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Posts Tagged ‘Henry Perea’

Has AD-69 Candidate Jose Moreno Violated Federal Law?

Posted by Chris Nguyen on April 9, 2012

U.S. Senator Carl Hatch (D-NM)

U.S. Senator Carl Hatch (D-NM), author of the eponymous Hatch Act

In a rather unfortunate turn of events, it appears AD-69 candidate Jose “Joe” Moreno may have violated federal law. (Remember, this Jose Moreno should not be confused with Anaheim City School District Trustee Jose F. Moreno.) The explanation for this lies in a Fresno County Assembly district.

On Friday, the Fresno Bee reported that Republican Geof Lickey withdrew from the AD-31 race against incumbent Democrat Henry Perea. The Bee indicated Lickey had indeed met the March 9 filing deadline and qualified for the ballot before his withdrawal; this March 23 list of candidates who qualified for the ballot from the Secretary of State also confirms this. Lickey was able to remove himself from the ballot, as this April 4 list from the Secretary of State indicates Perea is the sole candidate in AD-31.

The Bee reported, “The Hatch Act bars federal employees from using government resources for partisan purposes. But Lickey was told it also prohibited him from running for partisan political office — even though he doesn’t work for a federal agency.”

The Hatch Act, named after its author, U.S. Senator Carl Hatch (D-NM), was adopted to reduce the usage of federal government jobs to advance partisan political ends after Works Progress Administration officials were found to be using their positions to win votes for Hatch’s party.  Hatch was outraged by this corruption from his own party and wrote the Hatch Act.  Two attempts to have the act overturned on free speech grounds were rejected by the U.S. Supreme Court, who held that the Hatch Act is constitutional.

Among other things, the Hatch Act prohibits covered employees from being “candidates for public office in a partisan election.”

Potential candidates covered by the Hatch Act should act with caution before entering partisan politics. Indeed, when speculation surrounded a potential State Senate candidacy by California Unemployment Insurance Appeals Board Member Sharon Runner in 2010, she refused to even comment on whether she would enter the race due to the Hatch Act. Only after Runner resigned from the CUIAB did she announce that she was running for the State Senate (which she went on to win).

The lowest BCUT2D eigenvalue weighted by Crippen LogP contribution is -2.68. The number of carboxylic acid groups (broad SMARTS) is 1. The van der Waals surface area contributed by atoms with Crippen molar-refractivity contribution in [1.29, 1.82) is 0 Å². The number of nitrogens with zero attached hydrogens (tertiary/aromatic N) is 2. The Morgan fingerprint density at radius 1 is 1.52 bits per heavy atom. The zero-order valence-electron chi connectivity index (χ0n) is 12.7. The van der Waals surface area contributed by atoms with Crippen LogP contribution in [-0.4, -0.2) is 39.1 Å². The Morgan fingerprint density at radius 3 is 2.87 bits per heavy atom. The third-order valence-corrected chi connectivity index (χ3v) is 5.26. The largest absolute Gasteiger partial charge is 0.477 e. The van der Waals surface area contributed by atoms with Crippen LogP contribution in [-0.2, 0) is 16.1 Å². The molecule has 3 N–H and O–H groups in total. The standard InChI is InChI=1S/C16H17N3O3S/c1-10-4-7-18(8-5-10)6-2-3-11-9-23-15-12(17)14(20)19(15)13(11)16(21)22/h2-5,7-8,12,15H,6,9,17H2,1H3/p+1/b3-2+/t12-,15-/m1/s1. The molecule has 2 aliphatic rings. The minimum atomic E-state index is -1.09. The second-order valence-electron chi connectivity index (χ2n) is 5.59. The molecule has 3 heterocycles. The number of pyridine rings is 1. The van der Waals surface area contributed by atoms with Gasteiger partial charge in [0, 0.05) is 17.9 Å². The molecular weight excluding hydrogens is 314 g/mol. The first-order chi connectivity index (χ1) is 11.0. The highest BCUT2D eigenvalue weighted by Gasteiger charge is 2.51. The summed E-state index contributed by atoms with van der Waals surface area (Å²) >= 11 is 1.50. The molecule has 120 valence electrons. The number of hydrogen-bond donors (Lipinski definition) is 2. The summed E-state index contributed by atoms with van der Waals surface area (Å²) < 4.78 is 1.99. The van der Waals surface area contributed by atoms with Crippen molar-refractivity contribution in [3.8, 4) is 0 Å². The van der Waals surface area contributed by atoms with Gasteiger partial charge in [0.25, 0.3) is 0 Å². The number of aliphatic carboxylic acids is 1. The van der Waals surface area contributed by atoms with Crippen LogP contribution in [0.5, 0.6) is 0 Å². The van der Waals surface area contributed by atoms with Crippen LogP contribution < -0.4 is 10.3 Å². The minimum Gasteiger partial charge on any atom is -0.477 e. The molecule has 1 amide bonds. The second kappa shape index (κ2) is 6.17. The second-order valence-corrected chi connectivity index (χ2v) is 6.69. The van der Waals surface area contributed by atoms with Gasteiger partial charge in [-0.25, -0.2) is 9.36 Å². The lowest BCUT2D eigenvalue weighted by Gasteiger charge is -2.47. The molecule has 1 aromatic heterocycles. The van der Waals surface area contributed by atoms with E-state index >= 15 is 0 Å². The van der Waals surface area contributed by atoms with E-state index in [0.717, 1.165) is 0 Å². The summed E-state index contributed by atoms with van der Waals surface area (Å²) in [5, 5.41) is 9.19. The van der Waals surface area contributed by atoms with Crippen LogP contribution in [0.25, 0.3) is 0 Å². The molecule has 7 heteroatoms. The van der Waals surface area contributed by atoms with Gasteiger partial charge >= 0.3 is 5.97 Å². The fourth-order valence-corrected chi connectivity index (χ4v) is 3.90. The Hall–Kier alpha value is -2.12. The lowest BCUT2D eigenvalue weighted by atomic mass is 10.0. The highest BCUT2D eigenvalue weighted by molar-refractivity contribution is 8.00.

Moreno selected “Orange County Eligibility Technician” as his ballot designation, and that, of course, is his actual job. What does an Eligibility Technician at the County of Orange do? Well, here’s the County’s job description.

So how does the federal Hatch Act apply to a county employee like Moreno?

Well, the U.S. Office of Special Counsel states, “The Hatch Act restricts the political activity of individuals principally employed by state or local executive agencies and who work in connection with programs financed in whole or in part by federal loans or grants.”

According to the County’s job description, part of Moreno’s job is: “explaining and administering laws and policies pertaining to Federal/State/County assistance programs.”

(If you’re wondering why partisan elected officials aren’t banned from running for re-election, elected officials are exempted from the Hatch Act if their elected post deals with federal dollars and their elected post would be the sole cause for a Hatch Act conflict. It would be kind of funny, though, if the Hatch Act prevented every Governor in the country from running for re-election because states administer many federally-funded programs.)

As I mentioned above, the Hatch Act prohibits covered employees from being “candidates for public office in a partisan election.”

In light of Prop 14, is a race for the Assembly still a partisan election since candidates are no longer nominated by political parties?

Under the Hatch Act FAQs: “if a candidate solicits or advertises the endorsement of a partisan political party or uses a political party’s resources to further his or her campaign, these actions may rebut the presumption that an election is nonpartisan, and thus, indicate that the election is a partisan one. While each case is fact specific, the Board has consistently held that it is less about the title used, and more about the actions of the candidate.”

More definitively, the U.S. Office of Special Counsel issued an advisory opinion in 2001 stating, “For purposes of the Hatch Act, an election is deemed partisan if political party designations appear on a ballot next to candidates’ names.”

Moreno listed himself on the ballot as a Republican. He also told the Orange County Register that he had sought financing from the Republican Party to pay the filing fee to run for Assembly.

It looks like the Hatch Act may put an end to the Moreno candidacy for AD-69.

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